More than 20 children came out for Family Volunteer Day at the Palos Verdes Peninsula Land Conservancy on Saturday, Dec. 15. Accompanied by parents, kids enjoyed planting seeds, pulling weeds and hearing from an educator about local conservation efforts.
Family Volunteer Day, the conservancy’s newest outreach program, provides activities that help children and adults understand the beauty and significance of the Palos Verdes Peninsula’s natural areas.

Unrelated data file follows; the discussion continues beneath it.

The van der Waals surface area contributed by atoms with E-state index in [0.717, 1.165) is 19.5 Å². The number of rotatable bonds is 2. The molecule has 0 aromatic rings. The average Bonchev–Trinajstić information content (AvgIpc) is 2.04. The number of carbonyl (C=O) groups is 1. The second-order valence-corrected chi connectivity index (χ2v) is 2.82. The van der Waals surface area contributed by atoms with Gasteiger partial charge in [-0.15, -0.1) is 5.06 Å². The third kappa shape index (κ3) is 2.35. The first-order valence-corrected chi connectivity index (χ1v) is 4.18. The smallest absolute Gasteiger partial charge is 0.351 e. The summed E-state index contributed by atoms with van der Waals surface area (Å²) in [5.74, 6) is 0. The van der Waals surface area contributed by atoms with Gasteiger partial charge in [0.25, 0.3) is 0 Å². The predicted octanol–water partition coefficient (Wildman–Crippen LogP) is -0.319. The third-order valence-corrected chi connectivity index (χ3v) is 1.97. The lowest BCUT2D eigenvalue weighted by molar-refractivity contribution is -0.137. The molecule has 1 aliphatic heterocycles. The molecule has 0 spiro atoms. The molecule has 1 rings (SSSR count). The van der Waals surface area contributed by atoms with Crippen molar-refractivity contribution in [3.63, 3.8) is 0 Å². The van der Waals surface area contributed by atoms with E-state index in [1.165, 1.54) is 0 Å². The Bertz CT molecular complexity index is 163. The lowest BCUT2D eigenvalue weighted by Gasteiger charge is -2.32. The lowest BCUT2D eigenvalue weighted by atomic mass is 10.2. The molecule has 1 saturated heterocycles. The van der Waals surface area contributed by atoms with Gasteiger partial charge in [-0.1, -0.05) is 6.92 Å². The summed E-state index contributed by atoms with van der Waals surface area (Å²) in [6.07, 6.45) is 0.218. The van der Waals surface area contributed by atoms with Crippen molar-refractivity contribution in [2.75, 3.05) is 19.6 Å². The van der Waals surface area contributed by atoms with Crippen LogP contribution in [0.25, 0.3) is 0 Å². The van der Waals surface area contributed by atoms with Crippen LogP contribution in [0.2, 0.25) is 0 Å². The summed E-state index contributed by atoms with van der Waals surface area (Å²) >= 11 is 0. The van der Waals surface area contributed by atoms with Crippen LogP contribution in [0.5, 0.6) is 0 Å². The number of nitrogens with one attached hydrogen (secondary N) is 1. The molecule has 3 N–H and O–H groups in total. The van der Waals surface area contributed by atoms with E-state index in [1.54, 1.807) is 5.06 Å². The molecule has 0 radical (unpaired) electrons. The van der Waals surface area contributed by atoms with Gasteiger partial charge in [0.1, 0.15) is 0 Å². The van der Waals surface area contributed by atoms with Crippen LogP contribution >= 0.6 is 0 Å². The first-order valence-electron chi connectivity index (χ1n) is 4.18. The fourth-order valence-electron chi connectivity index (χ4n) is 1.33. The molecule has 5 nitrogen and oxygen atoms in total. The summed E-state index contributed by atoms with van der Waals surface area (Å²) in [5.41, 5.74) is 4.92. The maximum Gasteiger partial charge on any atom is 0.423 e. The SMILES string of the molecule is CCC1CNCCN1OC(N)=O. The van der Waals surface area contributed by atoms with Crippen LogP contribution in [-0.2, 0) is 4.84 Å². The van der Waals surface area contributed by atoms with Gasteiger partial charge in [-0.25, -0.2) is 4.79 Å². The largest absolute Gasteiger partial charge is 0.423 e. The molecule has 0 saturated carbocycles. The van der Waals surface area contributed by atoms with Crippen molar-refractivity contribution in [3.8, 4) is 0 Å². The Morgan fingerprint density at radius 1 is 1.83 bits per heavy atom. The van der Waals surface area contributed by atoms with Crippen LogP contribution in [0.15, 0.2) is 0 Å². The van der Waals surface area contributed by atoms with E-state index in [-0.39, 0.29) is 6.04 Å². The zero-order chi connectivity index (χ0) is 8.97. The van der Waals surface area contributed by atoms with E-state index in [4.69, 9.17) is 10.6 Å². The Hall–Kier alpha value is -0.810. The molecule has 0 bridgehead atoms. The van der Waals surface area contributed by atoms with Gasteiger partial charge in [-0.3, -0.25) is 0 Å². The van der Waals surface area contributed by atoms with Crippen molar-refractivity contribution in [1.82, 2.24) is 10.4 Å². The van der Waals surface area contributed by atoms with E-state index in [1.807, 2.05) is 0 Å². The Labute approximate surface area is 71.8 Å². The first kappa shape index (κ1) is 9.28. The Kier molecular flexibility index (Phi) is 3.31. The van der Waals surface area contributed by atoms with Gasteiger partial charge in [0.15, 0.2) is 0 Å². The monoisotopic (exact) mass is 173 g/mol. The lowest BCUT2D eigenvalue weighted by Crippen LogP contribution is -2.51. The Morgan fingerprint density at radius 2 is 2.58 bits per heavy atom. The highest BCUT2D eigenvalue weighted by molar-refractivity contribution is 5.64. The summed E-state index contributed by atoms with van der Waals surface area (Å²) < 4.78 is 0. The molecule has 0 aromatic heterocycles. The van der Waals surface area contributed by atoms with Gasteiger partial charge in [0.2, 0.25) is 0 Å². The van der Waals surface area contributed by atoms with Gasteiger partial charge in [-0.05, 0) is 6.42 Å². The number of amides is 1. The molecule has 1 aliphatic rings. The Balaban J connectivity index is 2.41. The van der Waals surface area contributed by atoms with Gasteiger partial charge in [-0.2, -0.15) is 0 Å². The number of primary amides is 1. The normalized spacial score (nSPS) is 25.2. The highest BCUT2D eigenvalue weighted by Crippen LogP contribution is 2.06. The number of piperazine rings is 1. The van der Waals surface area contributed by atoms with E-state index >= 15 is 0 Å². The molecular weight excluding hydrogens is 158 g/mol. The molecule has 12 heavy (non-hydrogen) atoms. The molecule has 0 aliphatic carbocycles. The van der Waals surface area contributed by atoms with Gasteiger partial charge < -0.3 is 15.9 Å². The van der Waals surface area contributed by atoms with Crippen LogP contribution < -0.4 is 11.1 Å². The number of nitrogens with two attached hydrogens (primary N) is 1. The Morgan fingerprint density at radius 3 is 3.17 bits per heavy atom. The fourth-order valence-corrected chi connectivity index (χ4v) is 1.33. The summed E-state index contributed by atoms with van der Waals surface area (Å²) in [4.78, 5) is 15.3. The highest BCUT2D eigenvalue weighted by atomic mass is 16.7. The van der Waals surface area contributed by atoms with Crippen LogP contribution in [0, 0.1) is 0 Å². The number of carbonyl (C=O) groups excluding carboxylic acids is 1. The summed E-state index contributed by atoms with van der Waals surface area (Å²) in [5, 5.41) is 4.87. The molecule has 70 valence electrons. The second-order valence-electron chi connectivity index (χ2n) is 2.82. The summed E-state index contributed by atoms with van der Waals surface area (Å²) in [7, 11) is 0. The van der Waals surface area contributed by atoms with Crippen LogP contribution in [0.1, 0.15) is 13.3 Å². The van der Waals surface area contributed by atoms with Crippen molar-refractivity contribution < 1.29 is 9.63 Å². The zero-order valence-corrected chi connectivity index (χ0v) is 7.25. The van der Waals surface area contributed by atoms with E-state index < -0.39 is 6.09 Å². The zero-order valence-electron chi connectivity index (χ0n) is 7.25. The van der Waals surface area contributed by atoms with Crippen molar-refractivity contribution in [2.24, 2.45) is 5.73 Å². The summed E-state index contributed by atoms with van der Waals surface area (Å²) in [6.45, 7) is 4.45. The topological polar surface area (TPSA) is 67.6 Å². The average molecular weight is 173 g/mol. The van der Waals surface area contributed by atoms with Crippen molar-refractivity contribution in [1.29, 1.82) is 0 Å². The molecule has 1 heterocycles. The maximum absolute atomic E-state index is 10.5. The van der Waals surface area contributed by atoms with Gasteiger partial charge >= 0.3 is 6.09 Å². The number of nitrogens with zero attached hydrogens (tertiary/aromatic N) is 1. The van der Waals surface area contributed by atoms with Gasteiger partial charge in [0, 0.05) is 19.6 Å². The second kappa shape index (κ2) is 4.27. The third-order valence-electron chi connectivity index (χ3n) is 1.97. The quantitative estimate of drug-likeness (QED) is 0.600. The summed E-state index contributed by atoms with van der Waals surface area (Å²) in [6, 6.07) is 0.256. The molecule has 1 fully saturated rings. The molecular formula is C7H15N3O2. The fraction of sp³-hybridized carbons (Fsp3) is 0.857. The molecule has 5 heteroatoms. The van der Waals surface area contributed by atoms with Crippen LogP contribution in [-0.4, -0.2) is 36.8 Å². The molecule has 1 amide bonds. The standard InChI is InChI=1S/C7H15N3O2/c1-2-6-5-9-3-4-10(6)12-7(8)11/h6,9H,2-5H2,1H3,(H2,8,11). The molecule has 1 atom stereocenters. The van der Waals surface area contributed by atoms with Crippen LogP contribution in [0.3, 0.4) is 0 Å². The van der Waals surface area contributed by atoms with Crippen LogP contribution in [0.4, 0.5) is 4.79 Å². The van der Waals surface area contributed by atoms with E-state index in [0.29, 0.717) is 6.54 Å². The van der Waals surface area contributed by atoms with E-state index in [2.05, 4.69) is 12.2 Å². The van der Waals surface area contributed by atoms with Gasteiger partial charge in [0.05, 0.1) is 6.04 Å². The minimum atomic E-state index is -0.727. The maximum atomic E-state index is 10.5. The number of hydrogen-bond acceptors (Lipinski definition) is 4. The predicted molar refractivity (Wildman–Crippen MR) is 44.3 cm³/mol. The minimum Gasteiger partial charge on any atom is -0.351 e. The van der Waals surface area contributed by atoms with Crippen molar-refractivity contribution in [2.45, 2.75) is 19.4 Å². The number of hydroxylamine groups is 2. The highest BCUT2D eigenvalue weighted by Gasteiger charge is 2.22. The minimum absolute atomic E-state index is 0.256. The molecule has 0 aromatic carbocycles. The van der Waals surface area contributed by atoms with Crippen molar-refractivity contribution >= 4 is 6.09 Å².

Kids helped to plant rattlepod seeds, one of only two plants that the Palos Verdes blue butterfly relies on to survive. The Palos Verdes blue butterfly is one of four at-risk species the conservancy has worked to protect. Others include the El Segundo blue butterfly, the Coastal California gnatcatcher and the cactus wren.
The Palos Verdes Peninsula Land Conservancy grows the food plants and restores and maintains the habitat essential to the reintroduction of the rattlepod. Currently, the conservancy cultivates 60 different species of plants used in projects committed to restoring habitats critical to survival of these species.